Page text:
Effects of repeated crowding on the stress response and growth performance in Atlantic salmon (Salmo salar)
A 64-day growth experiment was conducted in which two groups of Atlantic salmon parr were grown under either control conditions or subjected to a weekly crowding stressor. Subjecting fish to the stressor resulted in a 7.7% reduction in wet weight after 29 days, which was maintained at 7.9% by day 64. This reduction in weight was reflected in a 44% reduction in specific growth rate and 38% increase in feed conversion ratio over the first 29 days of the experiment. Elevation in plasma cortisol was observed in crowded fish on days 1, 29 and 64. Similarly, on days 1 and 29 an increase in both plasma glucose and lactate was detected. On day 64, however, no differences in plasma glucose and lactate were observed, with the magnitude of the cortisol response also significantly reduced. Overall, the relatively moderate impact on growth performance and reduction in magnitude of measured stress parameters at the end of the experiment suggests possible habituation to the applied stressor.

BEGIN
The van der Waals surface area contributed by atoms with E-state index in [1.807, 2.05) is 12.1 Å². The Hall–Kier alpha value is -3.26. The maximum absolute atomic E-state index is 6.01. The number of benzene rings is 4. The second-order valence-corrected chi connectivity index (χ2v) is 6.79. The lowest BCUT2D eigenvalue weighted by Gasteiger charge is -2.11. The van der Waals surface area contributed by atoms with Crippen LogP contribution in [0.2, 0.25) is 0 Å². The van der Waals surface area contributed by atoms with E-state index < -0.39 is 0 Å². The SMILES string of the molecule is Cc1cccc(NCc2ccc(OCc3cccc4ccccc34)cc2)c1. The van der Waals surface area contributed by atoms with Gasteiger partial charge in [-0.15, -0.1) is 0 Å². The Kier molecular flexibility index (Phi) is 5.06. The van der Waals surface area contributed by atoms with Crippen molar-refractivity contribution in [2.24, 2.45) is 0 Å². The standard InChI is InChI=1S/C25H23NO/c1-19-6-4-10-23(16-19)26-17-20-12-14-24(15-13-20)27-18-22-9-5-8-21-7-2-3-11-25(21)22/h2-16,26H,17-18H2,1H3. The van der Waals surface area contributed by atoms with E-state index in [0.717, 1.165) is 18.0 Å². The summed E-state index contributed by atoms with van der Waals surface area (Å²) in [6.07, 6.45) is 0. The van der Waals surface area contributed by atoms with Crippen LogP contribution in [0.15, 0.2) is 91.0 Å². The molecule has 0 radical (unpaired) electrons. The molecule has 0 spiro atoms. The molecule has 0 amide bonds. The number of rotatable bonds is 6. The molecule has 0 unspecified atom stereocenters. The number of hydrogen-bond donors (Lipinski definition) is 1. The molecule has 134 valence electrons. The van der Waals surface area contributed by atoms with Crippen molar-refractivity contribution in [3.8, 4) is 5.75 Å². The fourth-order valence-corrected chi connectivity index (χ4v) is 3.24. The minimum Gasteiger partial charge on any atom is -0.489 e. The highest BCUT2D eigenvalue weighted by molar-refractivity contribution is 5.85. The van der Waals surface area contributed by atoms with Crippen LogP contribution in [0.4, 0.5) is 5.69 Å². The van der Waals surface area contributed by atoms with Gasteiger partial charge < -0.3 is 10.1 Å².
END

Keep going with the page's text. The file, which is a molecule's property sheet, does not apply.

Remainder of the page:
KeywordsAtlantic salmon Stress Growth Cortisol
This study was supported by research funds provided by the University of Tasmania and was completed in partial fulfilment of the requirements for the degree of Maters of Applied Science in Aquaculture for T.V. Basrur. Thanks to Saltas Pty. Ltd. (Wayatinah, Tasmania) for the supply of fish for this study.
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